iPublish, 2001 (2001)
Reviewed by Theresa Ichino
al Wyckoff has more than enough to occupy her time and considerable energy. She has taken on responsibility for two young nephews, as her sister is struggling with cancer and its debilitating treatment. She also invests long hours to establish her fledgling landscape design business while working for the prestigious Garden Center. Aside from her worry about her sister's health, Val feels modest satisfaction with her situation, having weathered a traumatic episode with an abusive stepfather and a mother who disowned her over the scandal. (Val defended herself with a knife.) In short, after years of effort, Val seems to have achieved stability in her life and is in a position to offer help to her sister and nephews.
uch as she loves her work as a landscape designer, Val finds her association with the Garden Center more trouble than it is worth. The owners are capricious and demanding; of late, they have made questionable decisions that Val thinks will erode their excellent reputation. Worse still, a financial hatchet man has been brought in to improve the Garden Center's economic bottom line. Ryan Jessup's methods have made him thoroughly unpopular with many people, especially since he seems to be less than ethical. Val has confronted him more than once over his habit of substituting inferior materials in her projects, forcing him to honor their contract.
utspoken, stubborn, and fiercely independent, Val is the star suspect when Jessup is found murdered - on her property and with her long-handled pruner planted firmly in his chest. Despite her anger at being set up, Val reminds herself that she has more important obligations and resolves to stay out of the fray. However, the animosity of colleagues at the Garden Center, plus escalating events as the killer continues to target her, draw Val back into the murder investigation. She finds a valuable ally in the local sheriff, Baxter Dye, who refuses to bow to political pressure and influence-peddling. In fact, she becomes involved with him on a personal level. With the loyal members of Dye's department, they stand against a formidable array of enemies, one at least a murderer.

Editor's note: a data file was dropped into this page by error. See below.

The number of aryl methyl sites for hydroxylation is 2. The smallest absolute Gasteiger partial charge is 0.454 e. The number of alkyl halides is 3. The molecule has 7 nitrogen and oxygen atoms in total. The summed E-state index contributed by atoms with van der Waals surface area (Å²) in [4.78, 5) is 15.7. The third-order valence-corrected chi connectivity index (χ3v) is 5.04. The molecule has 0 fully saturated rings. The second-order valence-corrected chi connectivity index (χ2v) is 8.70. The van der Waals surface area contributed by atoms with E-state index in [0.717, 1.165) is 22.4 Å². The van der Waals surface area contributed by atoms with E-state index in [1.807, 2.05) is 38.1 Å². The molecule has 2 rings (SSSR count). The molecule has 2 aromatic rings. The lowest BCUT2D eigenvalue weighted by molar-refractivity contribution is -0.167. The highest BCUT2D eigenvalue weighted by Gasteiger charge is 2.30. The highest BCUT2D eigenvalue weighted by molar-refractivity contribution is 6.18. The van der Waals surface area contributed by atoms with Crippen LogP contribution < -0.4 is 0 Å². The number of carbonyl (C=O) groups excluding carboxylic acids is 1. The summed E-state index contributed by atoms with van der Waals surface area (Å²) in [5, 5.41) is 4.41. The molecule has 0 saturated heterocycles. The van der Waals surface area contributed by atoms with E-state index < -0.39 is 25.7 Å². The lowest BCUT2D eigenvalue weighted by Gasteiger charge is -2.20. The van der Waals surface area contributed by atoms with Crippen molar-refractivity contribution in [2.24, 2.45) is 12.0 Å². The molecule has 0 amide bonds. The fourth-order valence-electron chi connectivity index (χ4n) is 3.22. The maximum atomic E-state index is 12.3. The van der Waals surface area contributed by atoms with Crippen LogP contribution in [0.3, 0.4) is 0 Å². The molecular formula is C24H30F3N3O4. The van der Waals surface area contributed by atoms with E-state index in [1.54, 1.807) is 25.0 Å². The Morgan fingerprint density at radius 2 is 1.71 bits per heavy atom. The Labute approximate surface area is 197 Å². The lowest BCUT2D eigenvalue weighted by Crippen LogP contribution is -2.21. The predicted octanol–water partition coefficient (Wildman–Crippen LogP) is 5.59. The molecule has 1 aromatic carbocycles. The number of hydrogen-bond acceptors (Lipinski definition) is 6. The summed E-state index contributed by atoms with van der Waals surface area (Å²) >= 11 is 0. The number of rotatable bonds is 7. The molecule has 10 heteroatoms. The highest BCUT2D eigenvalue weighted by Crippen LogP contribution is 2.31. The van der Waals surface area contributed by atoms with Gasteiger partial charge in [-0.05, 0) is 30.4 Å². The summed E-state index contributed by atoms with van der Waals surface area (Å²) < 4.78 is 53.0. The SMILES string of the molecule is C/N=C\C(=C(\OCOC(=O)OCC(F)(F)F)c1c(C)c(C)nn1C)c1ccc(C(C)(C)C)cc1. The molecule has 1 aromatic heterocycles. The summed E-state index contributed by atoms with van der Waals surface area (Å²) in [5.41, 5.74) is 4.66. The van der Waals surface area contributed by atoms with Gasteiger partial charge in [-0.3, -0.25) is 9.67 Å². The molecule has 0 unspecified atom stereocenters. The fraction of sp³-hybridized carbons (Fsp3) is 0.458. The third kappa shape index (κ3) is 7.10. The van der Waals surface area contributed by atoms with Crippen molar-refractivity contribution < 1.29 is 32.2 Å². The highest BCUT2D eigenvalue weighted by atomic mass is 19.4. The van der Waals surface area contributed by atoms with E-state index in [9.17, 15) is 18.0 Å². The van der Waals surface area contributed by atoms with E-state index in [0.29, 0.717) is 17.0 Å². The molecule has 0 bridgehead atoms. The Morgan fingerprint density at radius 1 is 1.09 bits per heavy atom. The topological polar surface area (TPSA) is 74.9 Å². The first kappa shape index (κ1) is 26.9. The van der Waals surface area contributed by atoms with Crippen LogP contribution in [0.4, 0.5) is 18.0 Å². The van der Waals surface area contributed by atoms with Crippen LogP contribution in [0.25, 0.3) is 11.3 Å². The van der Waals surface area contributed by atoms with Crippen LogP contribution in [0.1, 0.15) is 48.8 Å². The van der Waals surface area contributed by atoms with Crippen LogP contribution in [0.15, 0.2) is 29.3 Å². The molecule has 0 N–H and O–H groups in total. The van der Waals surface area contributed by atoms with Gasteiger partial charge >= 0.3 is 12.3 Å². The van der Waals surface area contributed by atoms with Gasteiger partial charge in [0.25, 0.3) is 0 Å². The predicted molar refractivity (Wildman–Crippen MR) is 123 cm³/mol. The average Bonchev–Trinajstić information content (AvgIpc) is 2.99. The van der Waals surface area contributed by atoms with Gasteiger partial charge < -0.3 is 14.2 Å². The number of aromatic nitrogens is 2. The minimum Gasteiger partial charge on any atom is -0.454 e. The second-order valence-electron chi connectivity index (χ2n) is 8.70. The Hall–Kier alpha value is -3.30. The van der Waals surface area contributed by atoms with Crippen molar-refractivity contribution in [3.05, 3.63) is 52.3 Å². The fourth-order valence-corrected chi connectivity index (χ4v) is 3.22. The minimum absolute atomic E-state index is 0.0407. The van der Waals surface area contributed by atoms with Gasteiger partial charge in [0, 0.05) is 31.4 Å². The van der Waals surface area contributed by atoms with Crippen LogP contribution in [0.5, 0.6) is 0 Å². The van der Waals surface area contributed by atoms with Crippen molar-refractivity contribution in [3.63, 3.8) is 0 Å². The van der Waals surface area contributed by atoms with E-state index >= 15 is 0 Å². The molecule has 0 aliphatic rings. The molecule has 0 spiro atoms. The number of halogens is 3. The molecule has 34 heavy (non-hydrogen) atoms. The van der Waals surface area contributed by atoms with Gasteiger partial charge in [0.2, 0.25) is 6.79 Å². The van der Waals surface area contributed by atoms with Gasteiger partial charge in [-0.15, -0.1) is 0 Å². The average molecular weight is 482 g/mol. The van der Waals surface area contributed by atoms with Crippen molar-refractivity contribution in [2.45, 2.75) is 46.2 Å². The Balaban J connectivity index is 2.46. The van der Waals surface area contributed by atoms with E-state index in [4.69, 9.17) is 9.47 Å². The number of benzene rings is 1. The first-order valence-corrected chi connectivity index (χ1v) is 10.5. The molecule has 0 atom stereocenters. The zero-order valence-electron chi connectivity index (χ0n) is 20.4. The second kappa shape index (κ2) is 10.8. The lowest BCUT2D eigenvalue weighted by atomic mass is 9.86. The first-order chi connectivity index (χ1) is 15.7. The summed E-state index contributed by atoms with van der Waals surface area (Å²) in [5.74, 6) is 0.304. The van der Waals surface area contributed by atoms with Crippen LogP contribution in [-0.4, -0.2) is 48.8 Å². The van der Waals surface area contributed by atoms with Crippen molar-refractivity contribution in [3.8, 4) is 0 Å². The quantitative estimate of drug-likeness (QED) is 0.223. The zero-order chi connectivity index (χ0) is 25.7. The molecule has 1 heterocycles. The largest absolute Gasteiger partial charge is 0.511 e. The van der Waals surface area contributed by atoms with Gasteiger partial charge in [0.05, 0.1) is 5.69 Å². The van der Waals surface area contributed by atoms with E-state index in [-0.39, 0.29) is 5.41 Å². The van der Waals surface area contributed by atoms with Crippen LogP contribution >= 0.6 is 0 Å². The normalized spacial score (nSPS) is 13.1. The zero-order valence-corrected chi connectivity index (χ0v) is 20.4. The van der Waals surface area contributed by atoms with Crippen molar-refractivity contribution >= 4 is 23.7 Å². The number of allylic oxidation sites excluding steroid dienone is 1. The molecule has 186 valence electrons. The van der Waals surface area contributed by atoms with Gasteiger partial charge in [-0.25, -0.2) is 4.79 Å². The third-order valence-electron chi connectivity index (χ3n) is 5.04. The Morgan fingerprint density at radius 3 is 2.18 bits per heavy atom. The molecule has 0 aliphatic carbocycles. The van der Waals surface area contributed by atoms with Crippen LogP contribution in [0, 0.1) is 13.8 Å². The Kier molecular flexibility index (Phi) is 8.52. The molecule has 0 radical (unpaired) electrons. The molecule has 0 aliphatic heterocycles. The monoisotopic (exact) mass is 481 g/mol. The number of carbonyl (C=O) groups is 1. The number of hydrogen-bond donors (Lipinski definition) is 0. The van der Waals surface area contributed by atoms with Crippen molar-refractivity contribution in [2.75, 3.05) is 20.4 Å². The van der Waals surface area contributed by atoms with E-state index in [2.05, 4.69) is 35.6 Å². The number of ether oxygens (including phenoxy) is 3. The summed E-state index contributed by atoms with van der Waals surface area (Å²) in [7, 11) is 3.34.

eber has crafted an admirably logical mystery. The situation determines not only the motive and the victim, but also the protagonist's involvement. There is meticulous detail in the setting, including the geography of the ambitious golf club project that is at the heart of the murder. Her protagonist is very likeable, a feisty survivor who refuses to whine or to retreat, despite all the challenges that life throws her. Weber has a knack for bringing characters to life. Sympathetic ones like Val, her sister, Baxter Dye, Val's friend Mariah, even amiable Roxie (Val's dog) are engaging; the unsympathetic ones like influential Clete Donelly and his family and in-laws are truly detestable.
did find that a cumbersome amount of information - many characters and plot elements - was presented in a short space of time. I finally made a scorecard to keep the players straight, which made it easier to follow. Overall,
is a solid, entertaining read - I regretted turning the last page.
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